Reminder: Apache Hadoop Get Together Berlin Today

2010-10-07 09:52
Just a brief reminder: The Apache Hadoop Get Together Berlin is supposed to take place today in newthinking store, Tucholskystr. 48 at 5p.m.

The meeting features two talks on Apache Mahout: Committer Sebastian Schelter will explain how to scale recommender systems with Mahout. Contributor Max Heimel is going to give an introduction to the sequence labeling facilities available in Mahout.

As usual the group will move over to Cafe Aufsturz after the meetup is over.

A big Thanks goes to JTeam for sponsoring video taping as well as to newthinking store for providing the venue for free.

Apache Dinner October Today in Potsdam

2010-10-04 08:16
The Apache Dinner Berlin will take place today. As always, everybody is invited even if you didn't participate in the poll (http://doodle.com/8bi2456enwe6z2g6). This time around the dinner was organised by Daniel Naber. Thanks!

When: Monday, 2010-10-04, 19:30
Where: Lindencafe, Rudolf-Breitscheid-Str. 47/48, 14482 Potsdam-Babelsberg, This is directly next to the S-Bahn (S7, Babelsberg).

Looking forward to meeting you there!

Apache Dinner this evening

2010-09-21 08:00
This evening the September Apache Dinner takes place in Jamerica Schöneberg. I have booked a table for ten to fifteen people - we'll see whether that is sufficient this time :)

Looking forward to see you there at 7p.m.

Berlin Scrumtisch - open discussion

2010-08-25 21:29
This evening the Berlin Scrumtisch took place in Friedrichshain. More than thirty participants followed Marion's invitation for discussions on Scrum, wine and pizza at Vecchia Trattoria.

As there were several new participants, Felix started out with a very brief summary of the very core concepts of Scrum itself: Most important to know is the basic assumption of Scrum, that is planning ahead of time in a very detailed way is impossible. Defining goals and letting those who do the acutal work take the decisions on how to reach that goal is way easier and more promising. The whole process relies on fast feedback loops enabling developers and business people to run experiments on how to improve their work in a controlled environment.

Scrum comes with three roles: The development team responsible for delivering quality software, the product owner responsible for defining development goals that maximise return on investment and the scrum master as the moderator and facilitator who takes care that the roles and rituals are not broken.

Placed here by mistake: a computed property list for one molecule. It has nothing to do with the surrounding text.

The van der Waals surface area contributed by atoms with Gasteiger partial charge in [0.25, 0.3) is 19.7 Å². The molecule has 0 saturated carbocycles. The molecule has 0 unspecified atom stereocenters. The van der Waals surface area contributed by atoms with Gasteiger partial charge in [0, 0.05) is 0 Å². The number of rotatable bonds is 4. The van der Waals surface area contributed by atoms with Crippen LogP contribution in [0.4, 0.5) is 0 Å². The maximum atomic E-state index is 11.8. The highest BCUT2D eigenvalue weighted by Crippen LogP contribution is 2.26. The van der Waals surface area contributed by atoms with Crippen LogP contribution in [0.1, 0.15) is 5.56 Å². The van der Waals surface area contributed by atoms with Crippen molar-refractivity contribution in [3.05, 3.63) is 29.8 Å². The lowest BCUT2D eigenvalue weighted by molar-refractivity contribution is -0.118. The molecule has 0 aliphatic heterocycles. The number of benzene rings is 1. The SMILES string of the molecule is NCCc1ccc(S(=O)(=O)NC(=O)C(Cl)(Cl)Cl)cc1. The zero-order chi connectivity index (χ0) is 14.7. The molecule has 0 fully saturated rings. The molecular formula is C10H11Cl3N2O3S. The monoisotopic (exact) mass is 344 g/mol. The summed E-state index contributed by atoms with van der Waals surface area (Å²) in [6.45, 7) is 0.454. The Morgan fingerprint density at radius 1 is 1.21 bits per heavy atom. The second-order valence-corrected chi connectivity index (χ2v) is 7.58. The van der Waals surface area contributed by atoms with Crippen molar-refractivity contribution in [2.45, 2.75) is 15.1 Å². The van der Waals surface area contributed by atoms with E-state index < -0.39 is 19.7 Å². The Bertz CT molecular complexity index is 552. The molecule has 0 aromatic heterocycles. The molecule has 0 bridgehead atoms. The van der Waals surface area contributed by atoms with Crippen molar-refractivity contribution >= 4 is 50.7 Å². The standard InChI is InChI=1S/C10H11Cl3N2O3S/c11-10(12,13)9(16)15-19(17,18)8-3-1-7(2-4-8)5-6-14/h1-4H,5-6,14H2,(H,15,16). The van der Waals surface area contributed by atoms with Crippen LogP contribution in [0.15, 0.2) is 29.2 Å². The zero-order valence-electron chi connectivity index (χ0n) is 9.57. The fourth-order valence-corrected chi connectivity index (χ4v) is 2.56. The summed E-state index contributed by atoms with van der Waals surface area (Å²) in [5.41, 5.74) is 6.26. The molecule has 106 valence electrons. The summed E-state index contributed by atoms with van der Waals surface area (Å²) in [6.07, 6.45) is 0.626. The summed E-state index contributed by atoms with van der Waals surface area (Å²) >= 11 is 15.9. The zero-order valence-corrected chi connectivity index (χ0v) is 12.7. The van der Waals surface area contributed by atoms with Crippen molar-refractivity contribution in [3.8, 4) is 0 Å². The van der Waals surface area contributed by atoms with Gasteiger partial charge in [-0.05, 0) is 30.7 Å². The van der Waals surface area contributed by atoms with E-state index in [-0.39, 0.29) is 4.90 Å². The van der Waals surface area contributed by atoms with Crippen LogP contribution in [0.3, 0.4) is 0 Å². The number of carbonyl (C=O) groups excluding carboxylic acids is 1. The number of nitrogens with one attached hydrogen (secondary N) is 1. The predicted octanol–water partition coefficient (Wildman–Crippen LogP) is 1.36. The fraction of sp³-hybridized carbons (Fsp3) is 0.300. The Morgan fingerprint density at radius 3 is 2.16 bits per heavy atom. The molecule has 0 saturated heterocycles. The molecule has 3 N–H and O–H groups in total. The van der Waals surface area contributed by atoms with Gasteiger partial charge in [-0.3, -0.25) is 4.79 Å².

Scrum comes with three plus one rituals: The daily standup (about 15min) used by the development team to get everyone up to date on a daily basis on everyone's status, the Scrum Review and the Scrum Planning. In addition very important each sprint includes a retrospective that serves the purpose of improving the scrum team's processes.

Scrum comes with three artifacts: The sorted product backlog of all user stories, the sprint backlog and the burndown chart showing the team's progress.

However Scrum is just a framework - it tells you more on the goals, but less on exactly how to reach them. It should serve as a basis to adapt one's processes to the project's needs.



In the usual meetup planning phase we collected potential topics for discussions and ranked them by voting on them in the end. The topics proposed were:

  • Applications of Scrum for non-software-development projects.
  • How to convince teams of Scrum?
  • Awareness of the definition of done.
  • How to integrate testers in a team, extended by discussing the values of cross-functional teams.
  • How to be a tech PO.
  • Adding agile/XP to Scrum.
  • How to keep the team on focus.
  • Decision making in self organising teams.
  • Bonus HR in Scrum.


The topics rated highest were on raising the awareness for the definition of done and on decision making in self organising teams.

Definition of done



To introduce the topic, Felix repeated the goal of Scrum teams to deliver potentially quality - ahem - shipable software. ;) The problem of the guest and his co-workers was described as follows: Teams have definitions that are inconsistant not only across teams but also within teams.

Ultimately the goal of the definition of done is to enable teams to produce shipable software. One option to make the team aware of the need for better quality software might be to make them feel the pain their releases cause. It does not help to dictate a company-wide definition of done: It's up to the team to define it. However to learn more on what shipable means the team must be allowed to make mistakes. They will fail - but learn from that failure as soon as they feel and see what gets influenced by their mistakes. As a resulst, they will refine their definition of done.

As the person to make happy in Scrum iterations is the PO, this could mean that the PO simply does not accept features, after all he is the one to define what shipable means. One factor that is a pre-condition for teams to be able to learn is to keep them stable. Learning needs time - teams need to be allowed to evolve. If yesterday's team does not feel the pain their mistakes caused just because the team does not exist anymore or has been reconfigured - how would people be able to learn at all?